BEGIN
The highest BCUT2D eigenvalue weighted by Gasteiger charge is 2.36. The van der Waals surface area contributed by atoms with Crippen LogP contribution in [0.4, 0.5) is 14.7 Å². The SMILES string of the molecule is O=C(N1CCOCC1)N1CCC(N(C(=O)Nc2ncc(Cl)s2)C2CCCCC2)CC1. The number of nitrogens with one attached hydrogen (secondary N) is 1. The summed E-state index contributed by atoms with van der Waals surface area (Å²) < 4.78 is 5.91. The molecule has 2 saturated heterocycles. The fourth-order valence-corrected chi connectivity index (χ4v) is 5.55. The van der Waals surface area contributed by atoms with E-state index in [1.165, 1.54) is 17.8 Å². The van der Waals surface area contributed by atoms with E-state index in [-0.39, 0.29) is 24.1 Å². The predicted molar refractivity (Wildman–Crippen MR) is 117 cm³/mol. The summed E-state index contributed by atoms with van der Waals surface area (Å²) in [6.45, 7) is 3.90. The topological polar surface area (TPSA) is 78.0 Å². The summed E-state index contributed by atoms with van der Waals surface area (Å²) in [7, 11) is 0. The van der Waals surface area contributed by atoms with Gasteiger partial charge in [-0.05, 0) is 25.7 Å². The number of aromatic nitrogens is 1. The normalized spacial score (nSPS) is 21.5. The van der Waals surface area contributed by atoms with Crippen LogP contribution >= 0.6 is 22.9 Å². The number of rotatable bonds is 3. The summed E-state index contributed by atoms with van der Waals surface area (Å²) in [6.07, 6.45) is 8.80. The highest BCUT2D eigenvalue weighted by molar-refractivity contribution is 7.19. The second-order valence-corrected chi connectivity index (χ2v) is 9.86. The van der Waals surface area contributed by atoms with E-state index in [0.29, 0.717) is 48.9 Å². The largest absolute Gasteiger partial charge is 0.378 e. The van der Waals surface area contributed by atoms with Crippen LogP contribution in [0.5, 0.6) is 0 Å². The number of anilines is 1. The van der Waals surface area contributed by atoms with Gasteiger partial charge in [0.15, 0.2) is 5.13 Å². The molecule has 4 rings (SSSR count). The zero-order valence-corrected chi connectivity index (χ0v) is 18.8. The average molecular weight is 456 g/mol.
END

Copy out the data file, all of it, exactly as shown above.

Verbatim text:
The highest BCUT2D eigenvalue weighted by Gasteiger charge is 2.36. The van der Waals surface area contributed by atoms with Crippen LogP contribution in [0.4, 0.5) is 14.7 Å². The SMILES string of the molecule is O=C(N1CCOCC1)N1CCC(N(C(=O)Nc2ncc(Cl)s2)C2CCCCC2)CC1. The number of nitrogens with one attached hydrogen (secondary N) is 1. The summed E-state index contributed by atoms with van der Waals surface area (Å²) < 4.78 is 5.91. The molecule has 2 saturated heterocycles. The fourth-order valence-corrected chi connectivity index (χ4v) is 5.55. The van der Waals surface area contributed by atoms with E-state index in [1.165, 1.54) is 17.8 Å². The van der Waals surface area contributed by atoms with E-state index in [-0.39, 0.29) is 24.1 Å². The predicted molar refractivity (Wildman–Crippen MR) is 117 cm³/mol. The summed E-state index contributed by atoms with van der Waals surface area (Å²) in [6.45, 7) is 3.90. The topological polar surface area (TPSA) is 78.0 Å². The summed E-state index contributed by atoms with van der Waals surface area (Å²) in [7, 11) is 0. The van der Waals surface area contributed by atoms with Gasteiger partial charge in [-0.05, 0) is 25.7 Å². The number of aromatic nitrogens is 1. The normalized spacial score (nSPS) is 21.5. The van der Waals surface area contributed by atoms with Crippen LogP contribution >= 0.6 is 22.9 Å². The number of rotatable bonds is 3. The summed E-state index contributed by atoms with van der Waals surface area (Å²) in [6.07, 6.45) is 8.80. The highest BCUT2D eigenvalue weighted by molar-refractivity contribution is 7.19. The second-order valence-corrected chi connectivity index (χ2v) is 9.86. The van der Waals surface area contributed by atoms with E-state index in [0.29, 0.717) is 48.9 Å². The largest absolute Gasteiger partial charge is 0.378 e. The van der Waals surface area contributed by atoms with Crippen LogP contribution in [0.5, 0.6) is 0 Å². The number of anilines is 1. The van der Waals surface area contributed by atoms with Gasteiger partial charge in [0.15, 0.2) is 5.13 Å². The molecule has 4 rings (SSSR count). The zero-order valence-corrected chi connectivity index (χ0v) is 18.8. The average molecular weight is 456 g/mol.